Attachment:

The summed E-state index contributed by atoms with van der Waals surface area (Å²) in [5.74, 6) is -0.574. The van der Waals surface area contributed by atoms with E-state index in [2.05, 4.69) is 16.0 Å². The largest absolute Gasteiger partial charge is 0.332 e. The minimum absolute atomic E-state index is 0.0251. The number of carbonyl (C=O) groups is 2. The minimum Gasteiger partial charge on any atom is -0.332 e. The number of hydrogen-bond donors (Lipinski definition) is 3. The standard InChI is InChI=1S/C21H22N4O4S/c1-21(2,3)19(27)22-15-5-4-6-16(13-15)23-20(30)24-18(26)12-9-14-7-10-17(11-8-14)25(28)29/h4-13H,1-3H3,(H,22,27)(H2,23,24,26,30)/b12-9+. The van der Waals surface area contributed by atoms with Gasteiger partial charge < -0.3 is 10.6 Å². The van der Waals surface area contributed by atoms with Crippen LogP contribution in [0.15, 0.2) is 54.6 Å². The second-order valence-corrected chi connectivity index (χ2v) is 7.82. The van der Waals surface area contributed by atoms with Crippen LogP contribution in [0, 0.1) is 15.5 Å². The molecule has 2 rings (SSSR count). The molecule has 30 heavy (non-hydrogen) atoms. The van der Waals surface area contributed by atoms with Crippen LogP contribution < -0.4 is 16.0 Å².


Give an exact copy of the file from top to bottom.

The summed E-state index contributed by atoms with van der Waals surface area (Å²) in [5.74, 6) is -0.574. The van der Waals surface area contributed by atoms with E-state index in [2.05, 4.69) is 16.0 Å². The largest absolute Gasteiger partial charge is 0.332 e. The minimum absolute atomic E-state index is 0.0251. The number of carbonyl (C=O) groups is 2. The minimum Gasteiger partial charge on any atom is -0.332 e. The number of hydrogen-bond donors (Lipinski definition) is 3. The standard InChI is InChI=1S/C21H22N4O4S/c1-21(2,3)19(27)22-15-5-4-6-16(13-15)23-20(30)24-18(26)12-9-14-7-10-17(11-8-14)25(28)29/h4-13H,1-3H3,(H,22,27)(H2,23,24,26,30)/b12-9+. The van der Waals surface area contributed by atoms with Gasteiger partial charge < -0.3 is 10.6 Å². The van der Waals surface area contributed by atoms with Crippen LogP contribution in [0.15, 0.2) is 54.6 Å². The second-order valence-corrected chi connectivity index (χ2v) is 7.82. The van der Waals surface area contributed by atoms with Crippen LogP contribution in [0, 0.1) is 15.5 Å². The molecule has 2 rings (SSSR count). The molecule has 30 heavy (non-hydrogen) atoms. The van der Waals surface area contributed by atoms with Crippen LogP contribution < -0.4 is 16.0 Å².